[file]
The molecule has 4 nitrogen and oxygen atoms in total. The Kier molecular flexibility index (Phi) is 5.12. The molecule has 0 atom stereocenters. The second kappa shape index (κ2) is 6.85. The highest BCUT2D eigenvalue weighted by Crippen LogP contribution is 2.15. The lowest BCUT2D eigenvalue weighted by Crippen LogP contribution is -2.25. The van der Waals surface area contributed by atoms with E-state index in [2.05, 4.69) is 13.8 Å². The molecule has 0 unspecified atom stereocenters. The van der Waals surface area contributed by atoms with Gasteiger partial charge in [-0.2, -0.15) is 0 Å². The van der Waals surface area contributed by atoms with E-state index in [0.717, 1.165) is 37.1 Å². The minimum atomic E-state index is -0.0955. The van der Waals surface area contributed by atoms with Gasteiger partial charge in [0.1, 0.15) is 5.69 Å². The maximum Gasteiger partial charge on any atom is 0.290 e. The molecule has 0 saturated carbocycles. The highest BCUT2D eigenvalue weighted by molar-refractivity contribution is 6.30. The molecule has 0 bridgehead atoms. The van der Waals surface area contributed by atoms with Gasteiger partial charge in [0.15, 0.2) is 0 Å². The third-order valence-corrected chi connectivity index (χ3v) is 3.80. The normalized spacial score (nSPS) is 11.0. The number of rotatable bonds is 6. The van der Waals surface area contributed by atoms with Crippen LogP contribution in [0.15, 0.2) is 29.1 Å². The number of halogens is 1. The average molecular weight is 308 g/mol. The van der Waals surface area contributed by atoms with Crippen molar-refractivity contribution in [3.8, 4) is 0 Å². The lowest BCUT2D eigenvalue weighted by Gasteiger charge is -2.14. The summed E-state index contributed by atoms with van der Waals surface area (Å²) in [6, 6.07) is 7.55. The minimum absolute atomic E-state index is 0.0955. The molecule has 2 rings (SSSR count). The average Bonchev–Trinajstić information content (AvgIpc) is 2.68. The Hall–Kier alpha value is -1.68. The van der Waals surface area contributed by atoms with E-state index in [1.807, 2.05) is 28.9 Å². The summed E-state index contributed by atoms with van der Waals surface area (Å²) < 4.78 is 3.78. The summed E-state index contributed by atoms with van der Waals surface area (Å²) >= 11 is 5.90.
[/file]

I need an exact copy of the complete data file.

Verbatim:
The molecule has 4 nitrogen and oxygen atoms in total. The Kier molecular flexibility index (Phi) is 5.12. The molecule has 0 atom stereocenters. The second kappa shape index (κ2) is 6.85. The highest BCUT2D eigenvalue weighted by Crippen LogP contribution is 2.15. The lowest BCUT2D eigenvalue weighted by Crippen LogP contribution is -2.25. The van der Waals surface area contributed by atoms with E-state index in [2.05, 4.69) is 13.8 Å². The molecule has 0 unspecified atom stereocenters. The van der Waals surface area contributed by atoms with Gasteiger partial charge in [-0.2, -0.15) is 0 Å². The van der Waals surface area contributed by atoms with E-state index in [0.717, 1.165) is 37.1 Å². The minimum atomic E-state index is -0.0955. The van der Waals surface area contributed by atoms with Gasteiger partial charge in [0.1, 0.15) is 5.69 Å². The maximum Gasteiger partial charge on any atom is 0.290 e. The molecule has 0 saturated carbocycles. The highest BCUT2D eigenvalue weighted by molar-refractivity contribution is 6.30. The molecule has 0 bridgehead atoms. The van der Waals surface area contributed by atoms with Gasteiger partial charge in [0.15, 0.2) is 0 Å². The third-order valence-corrected chi connectivity index (χ3v) is 3.80. The normalized spacial score (nSPS) is 11.0. The number of rotatable bonds is 6. The van der Waals surface area contributed by atoms with Crippen LogP contribution in [0.15, 0.2) is 29.1 Å². The number of halogens is 1. The average molecular weight is 308 g/mol. The van der Waals surface area contributed by atoms with Crippen molar-refractivity contribution in [3.8, 4) is 0 Å². The lowest BCUT2D eigenvalue weighted by Gasteiger charge is -2.14. The summed E-state index contributed by atoms with van der Waals surface area (Å²) in [6, 6.07) is 7.55. The minimum absolute atomic E-state index is 0.0955. The molecule has 2 rings (SSSR count). The average Bonchev–Trinajstić information content (AvgIpc) is 2.68. The Hall–Kier alpha value is -1.68. The van der Waals surface area contributed by atoms with E-state index in [1.807, 2.05) is 28.9 Å². The summed E-state index contributed by atoms with van der Waals surface area (Å²) < 4.78 is 3.78. The summed E-state index contributed by atoms with van der Waals surface area (Å²) >= 11 is 5.90.